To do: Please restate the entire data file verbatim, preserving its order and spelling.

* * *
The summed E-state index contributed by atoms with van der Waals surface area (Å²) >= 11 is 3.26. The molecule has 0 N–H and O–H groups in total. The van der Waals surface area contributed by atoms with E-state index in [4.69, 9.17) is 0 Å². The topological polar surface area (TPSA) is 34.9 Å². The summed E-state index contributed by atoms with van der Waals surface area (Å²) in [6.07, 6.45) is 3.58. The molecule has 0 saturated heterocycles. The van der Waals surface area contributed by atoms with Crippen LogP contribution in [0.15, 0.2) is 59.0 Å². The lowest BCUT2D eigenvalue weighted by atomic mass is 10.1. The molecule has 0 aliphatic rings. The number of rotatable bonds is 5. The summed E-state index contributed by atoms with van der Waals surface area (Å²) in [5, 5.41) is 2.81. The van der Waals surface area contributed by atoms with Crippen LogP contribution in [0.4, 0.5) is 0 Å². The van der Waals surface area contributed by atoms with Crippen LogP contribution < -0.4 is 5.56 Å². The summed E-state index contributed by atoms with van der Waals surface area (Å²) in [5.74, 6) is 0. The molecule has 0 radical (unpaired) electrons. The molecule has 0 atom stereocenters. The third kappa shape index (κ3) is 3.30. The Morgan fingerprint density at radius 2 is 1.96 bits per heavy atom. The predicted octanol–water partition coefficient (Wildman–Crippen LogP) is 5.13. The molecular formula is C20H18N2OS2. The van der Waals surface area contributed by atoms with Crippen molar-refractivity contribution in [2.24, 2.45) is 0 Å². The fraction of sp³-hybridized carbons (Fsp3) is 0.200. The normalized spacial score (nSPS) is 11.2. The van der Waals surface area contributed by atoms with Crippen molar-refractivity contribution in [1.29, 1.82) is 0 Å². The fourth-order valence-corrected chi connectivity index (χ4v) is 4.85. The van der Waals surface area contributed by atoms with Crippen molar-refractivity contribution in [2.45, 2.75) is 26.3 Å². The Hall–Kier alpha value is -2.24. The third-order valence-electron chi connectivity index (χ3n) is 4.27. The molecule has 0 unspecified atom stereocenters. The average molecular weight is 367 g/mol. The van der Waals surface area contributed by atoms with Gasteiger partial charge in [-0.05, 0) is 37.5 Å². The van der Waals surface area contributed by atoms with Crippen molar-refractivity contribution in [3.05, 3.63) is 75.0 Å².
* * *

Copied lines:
The summed E-state index contributed by atoms with van der Waals surface area (Å²) >= 11 is 3.26. The molecule has 0 N–H and O–H groups in total. The van der Waals surface area contributed by atoms with E-state index in [4.69, 9.17) is 0 Å². The topological polar surface area (TPSA) is 34.9 Å². The summed E-state index contributed by atoms with van der Waals surface area (Å²) in [6.07, 6.45) is 3.58. The molecule has 0 saturated heterocycles. The van der Waals surface area contributed by atoms with Crippen LogP contribution in [0.15, 0.2) is 59.0 Å². The lowest BCUT2D eigenvalue weighted by atomic mass is 10.1. The molecule has 0 aliphatic rings. The number of rotatable bonds is 5. The summed E-state index contributed by atoms with van der Waals surface area (Å²) in [5, 5.41) is 2.81. The van der Waals surface area contributed by atoms with Crippen LogP contribution in [0.4, 0.5) is 0 Å². The van der Waals surface area contributed by atoms with Crippen LogP contribution < -0.4 is 5.56 Å². The summed E-state index contributed by atoms with van der Waals surface area (Å²) in [5.74, 6) is 0. The molecule has 0 radical (unpaired) electrons. The molecule has 0 atom stereocenters. The third kappa shape index (κ3) is 3.30. The Morgan fingerprint density at radius 2 is 1.96 bits per heavy atom. The predicted octanol–water partition coefficient (Wildman–Crippen LogP) is 5.13. The molecular formula is C20H18N2OS2. The van der Waals surface area contributed by atoms with Crippen molar-refractivity contribution in [2.24, 2.45) is 0 Å². The fraction of sp³-hybridized carbons (Fsp3) is 0.200. The normalized spacial score (nSPS) is 11.2. The van der Waals surface area contributed by atoms with Crippen molar-refractivity contribution in [1.29, 1.82) is 0 Å². The fourth-order valence-corrected chi connectivity index (χ4v) is 4.85. The van der Waals surface area contributed by atoms with Crippen molar-refractivity contribution in [2.45, 2.75) is 26.3 Å². The Hall–Kier alpha value is -2.24. The third-order valence-electron chi connectivity index (χ3n) is 4.27. The molecule has 0 unspecified atom stereocenters. The average molecular weight is 367 g/mol. The van der Waals surface area contributed by atoms with Gasteiger partial charge in [-0.05, 0) is 37.5 Å². The van der Waals surface area contributed by atoms with Crippen molar-refractivity contribution in [3.05, 3.63) is 75.0 Å².